My dad didn’t always talk a lot, but he didn’t need to.  He lived his life by setting an example for my sister and I.  He was always there when we needed him, would drop anything to come to us if we called.  When my daughter Stella got diagnosed with a DIPG brain tumor in June of 2011, the second night in the hospital when I woke up in the hospital bed clutching my precious baby, wracked with the immense pain of pure grief, I saw my dad sitting at the bottom of the bed just looking, waiting for me to wake up.  he had arrived sometime in the middle of the night, unable to stay away when he knew how much I needed him.  He said nothing, just squeezed my feet under the sheets and stared at me, his own eyes and face just as drawn and devastated as mine.  Stella was my little girl, but I was his little girl, and his heart was breaking for me.    Throughout Stella’s illness, my dad came over every single morning, 7 days a week and made breakfast for us.  He got Stella anything and everything she wanted day or night.  Doughnuts, cupcakes, presents.  When Sam, Xavier and Hugo were born, they soon learned that “Poppa” was the person to go to for treats.   All three of his grandsons adored him and clamoured, “Poppa, poppa!” whenever he walked through the door.


My dad had a lot of things he could be proud of.  He ran a successful rubber stamp business from home for over 25 years.  He was one of the premiere trumpet players in Toronto.  He could build a fence, or a garage, do wiring, painting, plumbing.  But he used to give Heather and I big hugs all the time and tell us that he was most proud of us.  And I believe that.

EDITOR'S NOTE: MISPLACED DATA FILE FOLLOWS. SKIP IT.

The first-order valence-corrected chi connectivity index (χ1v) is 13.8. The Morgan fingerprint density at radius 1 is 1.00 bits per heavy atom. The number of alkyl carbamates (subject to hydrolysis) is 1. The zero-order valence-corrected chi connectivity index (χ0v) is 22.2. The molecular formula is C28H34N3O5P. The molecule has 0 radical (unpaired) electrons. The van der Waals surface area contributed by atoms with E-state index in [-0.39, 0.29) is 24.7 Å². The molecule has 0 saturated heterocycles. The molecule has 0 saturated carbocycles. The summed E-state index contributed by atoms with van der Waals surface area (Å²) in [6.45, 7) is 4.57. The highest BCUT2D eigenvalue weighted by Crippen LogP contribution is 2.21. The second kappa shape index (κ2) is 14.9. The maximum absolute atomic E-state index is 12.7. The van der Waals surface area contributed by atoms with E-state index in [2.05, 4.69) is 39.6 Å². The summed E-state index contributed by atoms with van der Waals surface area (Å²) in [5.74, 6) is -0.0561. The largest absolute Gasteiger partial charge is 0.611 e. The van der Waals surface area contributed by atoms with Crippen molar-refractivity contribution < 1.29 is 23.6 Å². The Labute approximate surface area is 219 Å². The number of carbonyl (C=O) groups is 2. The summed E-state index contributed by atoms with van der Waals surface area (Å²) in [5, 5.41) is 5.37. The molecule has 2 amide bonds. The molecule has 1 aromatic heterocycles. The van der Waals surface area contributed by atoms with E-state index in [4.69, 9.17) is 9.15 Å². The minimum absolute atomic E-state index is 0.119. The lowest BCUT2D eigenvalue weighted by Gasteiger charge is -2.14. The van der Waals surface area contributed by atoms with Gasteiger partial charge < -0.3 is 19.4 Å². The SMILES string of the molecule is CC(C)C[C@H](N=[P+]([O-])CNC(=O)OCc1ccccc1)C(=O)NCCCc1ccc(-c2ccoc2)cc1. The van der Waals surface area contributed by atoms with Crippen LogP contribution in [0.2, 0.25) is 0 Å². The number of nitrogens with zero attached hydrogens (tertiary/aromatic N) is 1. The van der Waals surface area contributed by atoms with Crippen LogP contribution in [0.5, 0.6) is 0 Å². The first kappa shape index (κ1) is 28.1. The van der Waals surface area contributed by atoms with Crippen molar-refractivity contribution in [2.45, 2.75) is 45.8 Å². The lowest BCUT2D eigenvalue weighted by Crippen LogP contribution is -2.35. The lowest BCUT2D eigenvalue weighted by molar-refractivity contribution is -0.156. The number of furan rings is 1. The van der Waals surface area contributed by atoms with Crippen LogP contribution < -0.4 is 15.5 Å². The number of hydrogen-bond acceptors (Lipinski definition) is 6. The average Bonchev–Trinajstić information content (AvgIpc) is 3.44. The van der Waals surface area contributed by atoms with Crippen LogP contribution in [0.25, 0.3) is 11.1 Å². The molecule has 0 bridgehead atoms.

My dad has taught me so much in my life, and though he is gone, his legacy will be all of the ways he shaped my sister and I in our lives, and all of the lessons, both big and small, he imparted on us.


My dad taught me that after you eat the savoury part of the pizza, the crust is really just like a piece of freshly baked bread and if you add jam to it, you have dessert!


My dad taught me that Pepsi is a breakfast drink.


My dad taught me not to sweat the small stuff.  In fact, he never sweated anything— big, small or monumental.